Insight & Analysis

Weighing the impact of negative rates

Published: Jan 2021

With speculation growing that the Bank of England could cut the base rate to below zero, what would negative interest rates mean for treasurers?

A balanced gold object on a stone

Earlier this month, Silvana Tenreyro, a voting member on the Bank of England’s Monetary Policy Committee, spoke in favour of cutting the UK’s official interest rate below zero. In an online speech, she argued that “negative interest rates should with high likelihood boost UK growth and inflation”, citing the experiences of other countries that have adopted similar measures. “Cutting Bank Rate to its record low of 0.1% has helped loosen lending conditions relative to the counterfactual (of no policy change), and I believe further cuts would continue to provide stimulus,” she added.

Of course, many other central banks have already taken the plunge to negative rates. “Over the last decade, many of our global corporate clients have had to manage their liquidity positions against negative interest rates on euro, Japanese yen and certain Scandinavian currencies amongst others,” notes Henrik Lang, head of Global Liquidity, Global Transaction Services at Bank of America.

The fundamental difference between low rates and negative rates is that whereas positive rates earn a yield, negative rates incur a cost. “The situation has become so commonplace in certain regions that it’s an expected line item and part of a corporate’s financial forecast and budget,” Lang comments. But beyond the most obvious impact of negative rates, there are also some other implications that treasurers should be aware of. As Lang explains, these include the following:

  • Operational and system readiness. “A corporate’s ERP or TMS system may not be configured to accept negative values, and instead assume that every dollar deposited will retain its value,” says Lang. “Corporate treasurers need to speak to their technology vendors to ensure their systems won’t be interrupted should the deposit principal go negative.”
  • Policies guiding treasury and cash investments. As Lang explains, many companies have board-approved policies guiding investments and treasury activities, including how to manage excess capital. “It’s very typical for those guidelines to stipulate that excess capital cannot be put at risk,” he says. “Unfortunately, negative interest rates might make that impossible. As a result, treasurers should review their guidelines to ensure that their cash investment plans won’t be stymied by a changed macro environment.”
  • Tax and accounting treatment. “From an accounting perspective, negative interest rates can show up as a fee or an interest expense,” says Lang. “Treasurers should seek advice from their tax accountants for guidance on where to book the expense on their general ledger.”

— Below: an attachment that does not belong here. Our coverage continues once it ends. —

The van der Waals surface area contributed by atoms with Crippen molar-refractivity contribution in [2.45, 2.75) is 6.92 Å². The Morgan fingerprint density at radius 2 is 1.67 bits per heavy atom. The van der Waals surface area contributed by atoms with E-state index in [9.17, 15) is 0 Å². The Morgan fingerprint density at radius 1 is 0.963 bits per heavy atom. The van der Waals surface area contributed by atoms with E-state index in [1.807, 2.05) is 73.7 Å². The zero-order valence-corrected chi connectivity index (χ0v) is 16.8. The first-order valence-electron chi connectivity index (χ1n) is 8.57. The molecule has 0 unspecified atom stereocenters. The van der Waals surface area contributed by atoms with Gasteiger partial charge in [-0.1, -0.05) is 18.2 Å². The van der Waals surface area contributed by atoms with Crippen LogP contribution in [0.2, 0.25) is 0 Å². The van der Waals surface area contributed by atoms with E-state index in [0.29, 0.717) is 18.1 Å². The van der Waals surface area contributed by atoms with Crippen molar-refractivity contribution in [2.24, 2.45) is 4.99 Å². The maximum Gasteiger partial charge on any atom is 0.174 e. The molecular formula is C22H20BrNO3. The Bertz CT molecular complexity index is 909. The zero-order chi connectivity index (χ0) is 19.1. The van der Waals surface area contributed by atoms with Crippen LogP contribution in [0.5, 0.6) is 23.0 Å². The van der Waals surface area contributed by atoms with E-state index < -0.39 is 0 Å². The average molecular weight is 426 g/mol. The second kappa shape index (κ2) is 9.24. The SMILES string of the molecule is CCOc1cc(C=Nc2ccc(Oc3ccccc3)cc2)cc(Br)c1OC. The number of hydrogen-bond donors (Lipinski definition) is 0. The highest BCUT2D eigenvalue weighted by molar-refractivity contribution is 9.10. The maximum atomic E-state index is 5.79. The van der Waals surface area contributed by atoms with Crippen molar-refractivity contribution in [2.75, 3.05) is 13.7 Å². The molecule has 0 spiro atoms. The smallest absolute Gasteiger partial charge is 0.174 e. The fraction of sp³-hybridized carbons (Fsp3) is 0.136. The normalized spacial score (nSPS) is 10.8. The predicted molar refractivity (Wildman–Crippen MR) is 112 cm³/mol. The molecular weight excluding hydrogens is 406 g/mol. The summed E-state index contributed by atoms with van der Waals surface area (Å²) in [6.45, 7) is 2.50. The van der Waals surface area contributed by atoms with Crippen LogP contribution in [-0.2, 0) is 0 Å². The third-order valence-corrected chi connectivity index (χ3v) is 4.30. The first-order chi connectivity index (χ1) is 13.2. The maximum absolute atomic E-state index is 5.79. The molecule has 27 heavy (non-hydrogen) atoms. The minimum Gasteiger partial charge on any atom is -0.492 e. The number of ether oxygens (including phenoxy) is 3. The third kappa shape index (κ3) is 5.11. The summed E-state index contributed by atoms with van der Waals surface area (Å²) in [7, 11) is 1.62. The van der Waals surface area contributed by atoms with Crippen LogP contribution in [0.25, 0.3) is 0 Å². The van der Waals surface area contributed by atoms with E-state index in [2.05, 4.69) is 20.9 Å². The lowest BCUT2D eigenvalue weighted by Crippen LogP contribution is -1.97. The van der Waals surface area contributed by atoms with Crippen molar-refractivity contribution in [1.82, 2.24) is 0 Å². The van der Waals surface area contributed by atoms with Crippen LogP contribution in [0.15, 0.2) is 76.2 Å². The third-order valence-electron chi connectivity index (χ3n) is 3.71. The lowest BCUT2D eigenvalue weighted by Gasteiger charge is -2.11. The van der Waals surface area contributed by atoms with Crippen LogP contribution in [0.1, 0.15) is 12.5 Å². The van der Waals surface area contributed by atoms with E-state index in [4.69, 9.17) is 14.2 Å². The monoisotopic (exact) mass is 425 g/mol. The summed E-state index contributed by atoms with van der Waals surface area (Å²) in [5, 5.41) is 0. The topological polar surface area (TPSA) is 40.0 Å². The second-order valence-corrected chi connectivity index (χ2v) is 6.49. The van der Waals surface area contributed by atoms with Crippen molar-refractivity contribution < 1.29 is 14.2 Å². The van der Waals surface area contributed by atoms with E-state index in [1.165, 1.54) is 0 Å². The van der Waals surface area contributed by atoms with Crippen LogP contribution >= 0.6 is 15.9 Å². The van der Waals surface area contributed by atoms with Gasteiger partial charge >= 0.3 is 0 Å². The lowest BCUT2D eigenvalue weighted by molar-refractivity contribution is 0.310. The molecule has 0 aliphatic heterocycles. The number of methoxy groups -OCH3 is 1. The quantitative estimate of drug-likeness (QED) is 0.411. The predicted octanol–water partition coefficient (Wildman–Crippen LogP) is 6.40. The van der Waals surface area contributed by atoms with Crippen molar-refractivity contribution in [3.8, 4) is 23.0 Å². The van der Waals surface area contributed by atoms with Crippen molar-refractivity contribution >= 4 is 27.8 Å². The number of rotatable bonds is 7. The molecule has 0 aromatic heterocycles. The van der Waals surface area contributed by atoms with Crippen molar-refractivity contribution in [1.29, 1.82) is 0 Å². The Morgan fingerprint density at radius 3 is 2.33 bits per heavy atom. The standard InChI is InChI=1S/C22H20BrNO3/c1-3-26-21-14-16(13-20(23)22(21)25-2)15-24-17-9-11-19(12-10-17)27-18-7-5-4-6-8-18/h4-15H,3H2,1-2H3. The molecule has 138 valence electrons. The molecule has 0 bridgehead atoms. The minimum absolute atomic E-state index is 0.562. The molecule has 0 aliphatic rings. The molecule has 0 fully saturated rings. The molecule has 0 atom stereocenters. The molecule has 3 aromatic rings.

Another consideration is the impact of negative rates on money market funds, which are used by many treasurers for short-term investments. In a previous Treasury Today article, Natalie Cross, Senior Client Portfolio Manager at Invesco, explained that following the recent reform, negative yielding money market funds are no longer able to offer distribution share classes: “For those funds, clients would only have the option of accumulation classes. These operate slightly differently from distribution classes, while still very much remaining part of the fund, with identical fee levels.”

Optimising capital

While negative interest rates would certainly present some challenges for corporate treasurers, Lang argues that one silver lining is the push it provides to further optimise capital. “A corporate’s treasury priorities will typically shift from yield on excess cash to safety of capital, access to liquidity and efficiency,” he says.

As such, Lang explains that a negative interest rate environment offers a good opportunity for corporates and their bank providers to explore and implement new and innovative technologies that can “improve visibility and accuracy of liquidity forecasts of both positive and negative interest rate positions.” In addition, Lang notes the benefits of leveraging physical and notional pooling arrangements as well as virtual account structures: “These solutions will minimise overdrafts and allow for self-funding wherever possible.”

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